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    3.) Like many states, just because a crime CAN be charged doesn’t mean that a crime WILL be charged. I practice in the biggest urban county in the state, and the head of the Child Protection and Advocacy Unit at the DA’s office here has often been referenced as one of the most well-respected child abuse prosecutors in the state. He teaches seminars on how to prosecute these kinds of cases. And do you know what his policy on charging is for his team? “If there’s any doubt in your mind that the other parent could have managed to stop the abuser, don’t charge them with ‘Failing to Protect’.” I can count on one hand the number of these kinds of cases I’ve seen prosecuted — as in, not given a “get ‘battered spouse’ counseling and a parenting class and we’ll drop the charges” agreement and forced to go to trial — in our county in the last year.
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    So, yeah, this whole “vendetta against beaten mothers” article is crap.

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    • Miel

      Miel October 3, 2014, 5:02 pm

      Well maybe not a vendetta and maybe not in Wisconsin but don’t you agree that there are women behind the bars right now that probably shouldn’t be, and thus the laws aren’t perfect ? I have trouble with the fact that some sentence were equal or longer for the bystander woman than for the abuser violent man…

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    • something random

      something random October 4, 2014, 9:30 pm

      Its good to hear about from somebody doing the heavy lifting.

      Reply Link
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    Bcamber October 3, 2014, 4:37 pm

    Lena Dunham kind of bugs me. And I’m not overly interested in reading about what she’s “learned” in her ripe old ago of 26 or whatever, so I probably won’t read it.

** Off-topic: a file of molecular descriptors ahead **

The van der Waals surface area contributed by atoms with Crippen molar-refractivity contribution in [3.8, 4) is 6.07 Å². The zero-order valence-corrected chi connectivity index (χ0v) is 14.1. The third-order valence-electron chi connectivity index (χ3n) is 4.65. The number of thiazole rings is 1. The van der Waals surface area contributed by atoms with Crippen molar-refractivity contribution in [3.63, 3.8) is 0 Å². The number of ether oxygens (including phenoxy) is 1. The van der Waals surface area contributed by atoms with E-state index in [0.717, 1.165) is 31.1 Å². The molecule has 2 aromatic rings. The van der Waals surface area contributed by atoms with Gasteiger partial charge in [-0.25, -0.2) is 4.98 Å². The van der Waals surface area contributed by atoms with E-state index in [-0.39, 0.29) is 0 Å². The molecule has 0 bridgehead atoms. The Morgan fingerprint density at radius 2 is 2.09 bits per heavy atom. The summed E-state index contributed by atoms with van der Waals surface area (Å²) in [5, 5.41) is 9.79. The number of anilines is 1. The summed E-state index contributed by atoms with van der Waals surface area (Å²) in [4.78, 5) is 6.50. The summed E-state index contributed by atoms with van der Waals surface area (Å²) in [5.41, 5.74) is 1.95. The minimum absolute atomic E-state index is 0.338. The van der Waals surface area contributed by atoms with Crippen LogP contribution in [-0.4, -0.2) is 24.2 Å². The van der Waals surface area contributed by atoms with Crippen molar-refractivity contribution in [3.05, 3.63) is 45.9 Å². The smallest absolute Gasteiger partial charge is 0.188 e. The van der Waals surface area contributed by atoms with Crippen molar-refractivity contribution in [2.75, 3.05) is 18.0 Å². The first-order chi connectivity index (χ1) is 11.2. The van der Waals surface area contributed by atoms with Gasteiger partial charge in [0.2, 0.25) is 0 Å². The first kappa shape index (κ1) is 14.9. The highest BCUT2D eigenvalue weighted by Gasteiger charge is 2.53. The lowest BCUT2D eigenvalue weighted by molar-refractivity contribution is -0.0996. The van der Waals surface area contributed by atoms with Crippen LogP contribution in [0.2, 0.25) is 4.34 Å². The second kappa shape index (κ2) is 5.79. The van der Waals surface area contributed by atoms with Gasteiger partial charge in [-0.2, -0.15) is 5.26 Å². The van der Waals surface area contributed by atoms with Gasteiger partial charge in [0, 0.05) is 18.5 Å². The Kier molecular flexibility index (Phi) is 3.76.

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    • Bon Vivant

      Bon Vivant October 3, 2014, 5:36 pm

      Could not agree more.

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        Wendy's Sister October 4, 2014, 9:58 am

        Ditto!

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  • avatar

    Shanon October 3, 2014, 5:12 pm

    Sorry but, when you’re a mother, you do anything to protect your child, even if it means dying yourself. Maybe that’s just me.

    .
    “Turner turned to Lindley, warning her that if she tried to take Titches out of the house he would kill her.” For me, it would be, “so kill me then”. No way could I watch someone do that to my child. Especially when he is just some boyfriend, not even the child’s father, whom I CHOSE to bring into my child’s life.

    .
    Also before anyone screams at me, I grew up in an abusive household, so I do know what I’m talking about. I protect my mother, to this day, the same way she protected me. I protect all I love this way.

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    • Miel

      Miel October 3, 2014, 5:16 pm

      If the mom dies then who is left to stand in between the kid and the men ? It’s not a trade, it’s just going to be double murder.

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      • avatar

        Shanon October 3, 2014, 5:20 pm

        Then so be it. But since he was not the kids father, the child would get taken away.

        .
        I’m certainly not going to be left alive while my child is dead. He was obviously killing her child, there would be no way you could keep me from stopping him. If my child’s life is going to be taken right in front of me, it would be over my dead body first.

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      • avatar

        Shanon October 3, 2014, 5:26 pm

        Also, she wasn’t standing between the kid and the man THEN. She didn’t help her child at all, or take the beatings for him.

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      • avatar

        RedroverRedrover October 3, 2014, 8:29 pm

        And other people don’t have that strength. So I guess it makes sense to put them in jail for 35 years for being weaker people. Fitting punishment, right?